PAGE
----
House of Commons Library

Alcohol: cumulative impact policies

Published Thursday, July 23, 2015

Licensing authorities can adopt cumulative impact policies where there is evidence that the concentration of licensed premises in an area is negatively impacting on the licensing objectives that underpin the Licensing Act 2003. The effect of adopting a policy is to “create a rebuttable presumption” against the granting of new premises licences

Jump to full report >>

The “cumulative impact” of licensed premises is not mentioned in the Licensing Act 2003 but is covered in guidance for licensing authorities, issued under section 182 of the Act, where it means “the potential impact on the promotion of the licensing objectives of a significant number of licensed premises concentrated in one area.”  The 2003 Act’s licensing objectives are:

  • the prevention of crime and disorder
  • public safety
  • the prevention of public nuisance
  • the protection of children from harm

After consultation, a licensing authority can include a cumulative impact policy (CIP) within the statement of licensing policy that it is required to publish. The effect of adopting a CIP is to “create a rebuttable presumption” that applications for premises licences which are likely to add to the existing cumulative impact will normally be refused or subject to certain limitations unless the applicant can demonstrate that there will be no negative impact on the licensing objectives.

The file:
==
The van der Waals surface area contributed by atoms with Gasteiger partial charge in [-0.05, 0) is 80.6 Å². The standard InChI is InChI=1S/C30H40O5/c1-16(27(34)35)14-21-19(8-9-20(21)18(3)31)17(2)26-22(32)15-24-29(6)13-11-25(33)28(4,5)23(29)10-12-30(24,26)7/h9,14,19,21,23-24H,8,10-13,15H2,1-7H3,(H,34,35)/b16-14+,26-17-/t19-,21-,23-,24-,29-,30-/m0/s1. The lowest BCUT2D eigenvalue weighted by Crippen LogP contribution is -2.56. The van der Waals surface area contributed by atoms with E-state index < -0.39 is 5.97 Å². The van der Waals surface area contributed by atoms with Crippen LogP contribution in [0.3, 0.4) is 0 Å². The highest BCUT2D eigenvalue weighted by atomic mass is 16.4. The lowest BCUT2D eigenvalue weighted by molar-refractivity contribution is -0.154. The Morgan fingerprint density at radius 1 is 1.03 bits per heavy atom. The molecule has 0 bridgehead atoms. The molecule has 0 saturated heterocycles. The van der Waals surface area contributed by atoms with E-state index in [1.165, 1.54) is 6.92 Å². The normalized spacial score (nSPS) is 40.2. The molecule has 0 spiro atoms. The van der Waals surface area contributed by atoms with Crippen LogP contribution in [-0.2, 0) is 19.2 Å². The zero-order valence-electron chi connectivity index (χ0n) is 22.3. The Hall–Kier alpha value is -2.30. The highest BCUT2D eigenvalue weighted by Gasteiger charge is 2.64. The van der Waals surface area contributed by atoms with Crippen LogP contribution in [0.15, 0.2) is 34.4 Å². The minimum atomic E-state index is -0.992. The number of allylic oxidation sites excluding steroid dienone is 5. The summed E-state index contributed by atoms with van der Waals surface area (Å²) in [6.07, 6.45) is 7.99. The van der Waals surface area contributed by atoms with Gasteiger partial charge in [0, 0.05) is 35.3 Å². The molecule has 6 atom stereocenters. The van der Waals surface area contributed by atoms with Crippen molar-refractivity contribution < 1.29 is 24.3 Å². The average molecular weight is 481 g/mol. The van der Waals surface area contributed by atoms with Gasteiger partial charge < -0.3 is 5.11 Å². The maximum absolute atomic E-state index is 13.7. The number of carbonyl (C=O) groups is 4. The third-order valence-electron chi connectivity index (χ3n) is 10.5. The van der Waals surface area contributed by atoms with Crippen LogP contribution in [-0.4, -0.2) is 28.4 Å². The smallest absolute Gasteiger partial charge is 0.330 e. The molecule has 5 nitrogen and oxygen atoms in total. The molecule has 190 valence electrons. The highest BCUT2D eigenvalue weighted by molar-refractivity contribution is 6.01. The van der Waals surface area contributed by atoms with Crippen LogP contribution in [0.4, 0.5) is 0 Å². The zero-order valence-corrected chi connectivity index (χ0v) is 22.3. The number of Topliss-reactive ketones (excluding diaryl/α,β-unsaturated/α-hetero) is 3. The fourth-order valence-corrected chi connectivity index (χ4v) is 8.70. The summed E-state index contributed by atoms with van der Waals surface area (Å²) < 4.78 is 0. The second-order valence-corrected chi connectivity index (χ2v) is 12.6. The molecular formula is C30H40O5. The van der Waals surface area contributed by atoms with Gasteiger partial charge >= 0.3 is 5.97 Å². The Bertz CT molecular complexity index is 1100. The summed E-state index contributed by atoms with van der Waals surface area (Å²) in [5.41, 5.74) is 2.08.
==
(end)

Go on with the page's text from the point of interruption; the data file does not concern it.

Statements of licensing policy should always allow for each licence application to be considered properly and for applications that are unlikely to add to the cumulative impact on the licensing objectives to be granted.

There are over 200 policies in place in England and Wales, with some local authorities having more than one.

 

Commons Briefing papers CBP-7269

Author: John Woodhouse

Topic: Licensing

Share this page

Stay up to date

  • Subscribe to RSS feed Subscribe to Email alerts Commons Briefing papers

House of Commons Library

The House of Commons Library provides research, analysis and information services for MPs and their staff.